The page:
Tethered and anchored scars should be surgically subcised.
For mixed scars, I tend to now use INFINI RF, as it has less downtime than lasers, including fractional laser resurfacing with Fraxel. IMO the results are better as well.
All the best,
Dr Davin Lim
Laser and aesthetic dermatologist
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Acne Scars Respond Well To A Combined Treatment Approach Consisting of Volumizing, Subcision & Medical Microneedling
Over the years, I have found that combining and tailoring a variety of therapies is the best overall approach to treating acne scars and is the one most likely to yield consistently gratifying results. All acne scars are not the same (there are pits, box scars, atrophic scars, etc.), so the approach to treating them should not be one of all we have is a hammer so everything must be a nail.
In my experience, fraxel lasers have unforuntely not proven particularly successful in this arena. While there may be some improvement in skin glow and surface texture, I have not been impressed with their value for actually improving the acne scars. I prefer instead to tailor my treatments to the specific types of scars that are present.
I usually find that the cheeks of those individuals with significant acne scars, especially those with maturing skin, need to be first volumized in order to smooth and contour the skin and to diminish that otten sunken appearance that often accompanies significant mid-facial acne scars. Injectable volumizing agents, such as Radiesse or Radiesse combined with Juvederm UltraPlus XC work well for this purpose. Such volumization often gives immediate stretching and smoothing of the scars (by eliminating some of the age and scar related volume loss that is characteristic of this condition--especially in mature individuals). It also provides a smoother surface for subsequent treatment with medical microneedling.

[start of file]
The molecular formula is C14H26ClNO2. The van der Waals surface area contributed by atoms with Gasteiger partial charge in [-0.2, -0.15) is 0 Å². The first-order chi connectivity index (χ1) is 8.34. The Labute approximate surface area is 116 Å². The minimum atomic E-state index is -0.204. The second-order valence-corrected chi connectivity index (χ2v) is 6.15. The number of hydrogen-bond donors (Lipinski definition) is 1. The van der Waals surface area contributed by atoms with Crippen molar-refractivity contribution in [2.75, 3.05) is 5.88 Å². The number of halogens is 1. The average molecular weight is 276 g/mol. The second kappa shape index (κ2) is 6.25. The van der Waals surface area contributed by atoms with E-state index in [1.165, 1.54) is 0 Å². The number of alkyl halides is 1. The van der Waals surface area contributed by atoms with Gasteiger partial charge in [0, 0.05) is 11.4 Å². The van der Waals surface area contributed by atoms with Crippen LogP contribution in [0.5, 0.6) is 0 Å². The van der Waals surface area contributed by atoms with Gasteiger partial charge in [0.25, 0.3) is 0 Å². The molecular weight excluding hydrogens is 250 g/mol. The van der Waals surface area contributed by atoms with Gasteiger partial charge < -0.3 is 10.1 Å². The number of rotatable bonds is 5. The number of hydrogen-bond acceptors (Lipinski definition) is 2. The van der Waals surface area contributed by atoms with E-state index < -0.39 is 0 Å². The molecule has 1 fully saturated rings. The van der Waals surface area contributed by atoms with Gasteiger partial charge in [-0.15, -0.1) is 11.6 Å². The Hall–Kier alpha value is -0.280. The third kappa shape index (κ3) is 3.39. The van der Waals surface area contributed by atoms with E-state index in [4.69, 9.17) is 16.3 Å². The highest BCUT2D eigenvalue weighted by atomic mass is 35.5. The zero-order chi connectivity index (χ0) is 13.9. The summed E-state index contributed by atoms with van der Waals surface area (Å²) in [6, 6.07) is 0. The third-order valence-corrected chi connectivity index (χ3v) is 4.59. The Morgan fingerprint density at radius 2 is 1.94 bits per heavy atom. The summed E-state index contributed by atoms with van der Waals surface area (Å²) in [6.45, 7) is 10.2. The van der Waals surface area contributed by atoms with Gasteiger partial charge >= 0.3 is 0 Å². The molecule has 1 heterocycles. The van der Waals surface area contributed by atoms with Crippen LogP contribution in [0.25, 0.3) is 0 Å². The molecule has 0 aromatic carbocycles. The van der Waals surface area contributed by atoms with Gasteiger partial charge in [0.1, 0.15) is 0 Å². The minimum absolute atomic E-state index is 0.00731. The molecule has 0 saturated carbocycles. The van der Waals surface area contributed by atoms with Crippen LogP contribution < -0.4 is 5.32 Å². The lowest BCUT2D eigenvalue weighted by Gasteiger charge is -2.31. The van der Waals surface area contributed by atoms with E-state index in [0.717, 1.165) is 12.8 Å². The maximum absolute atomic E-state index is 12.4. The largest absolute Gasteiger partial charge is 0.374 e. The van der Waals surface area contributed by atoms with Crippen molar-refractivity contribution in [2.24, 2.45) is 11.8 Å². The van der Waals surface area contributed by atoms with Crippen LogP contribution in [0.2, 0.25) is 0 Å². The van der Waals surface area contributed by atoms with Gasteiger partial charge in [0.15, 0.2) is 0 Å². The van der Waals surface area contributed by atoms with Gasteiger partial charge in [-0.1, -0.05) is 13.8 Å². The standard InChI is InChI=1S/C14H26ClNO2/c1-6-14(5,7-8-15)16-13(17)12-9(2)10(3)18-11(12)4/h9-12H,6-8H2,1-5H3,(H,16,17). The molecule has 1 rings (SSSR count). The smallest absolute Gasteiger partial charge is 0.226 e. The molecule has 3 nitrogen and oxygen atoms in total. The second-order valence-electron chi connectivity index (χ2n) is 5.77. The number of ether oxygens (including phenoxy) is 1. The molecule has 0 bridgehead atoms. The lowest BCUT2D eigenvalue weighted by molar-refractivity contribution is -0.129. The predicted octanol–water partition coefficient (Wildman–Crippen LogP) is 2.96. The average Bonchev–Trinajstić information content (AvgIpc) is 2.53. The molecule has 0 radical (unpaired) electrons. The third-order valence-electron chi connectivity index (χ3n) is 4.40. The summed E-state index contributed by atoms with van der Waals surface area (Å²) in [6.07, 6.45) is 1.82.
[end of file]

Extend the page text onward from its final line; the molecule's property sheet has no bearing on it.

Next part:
Next, subcision can be used to to lift larger saucerized and atrophic scars (The results obtained via subcision are permanent, since the procedure encourages native, new collagen production). Deeper scars may need to have this procedure repeated two or more times at six week intervals in order to achieve optimal improvement.
Thereafter, and only then, if any further work is still deemed necessary for additional blending and smoothing, medical microneedling, using either the Dermaroller or Dermapen, can be considered (The results of this, too, are permanent also due to the stimulation of native collagen production). Medical microneedling typically requires a series of two to four treatments to achieve maximal collagen induction.
Through the years, I have found the results of this combined approach to acne scarring, when tailored to the specific needs and goals of the individual, to be consistently satisfying.
Fraxel for acne scarring doesn't work very well.
I see patients fairly often that have had Fraxel treament for acne scars or for skin "tightening" that are disappointed in the results. RealSelf's poll shows a very low "worth it" percentage (50%). I would be very careful before spending money on this painful treatment.
Fraxel repair for acne scarring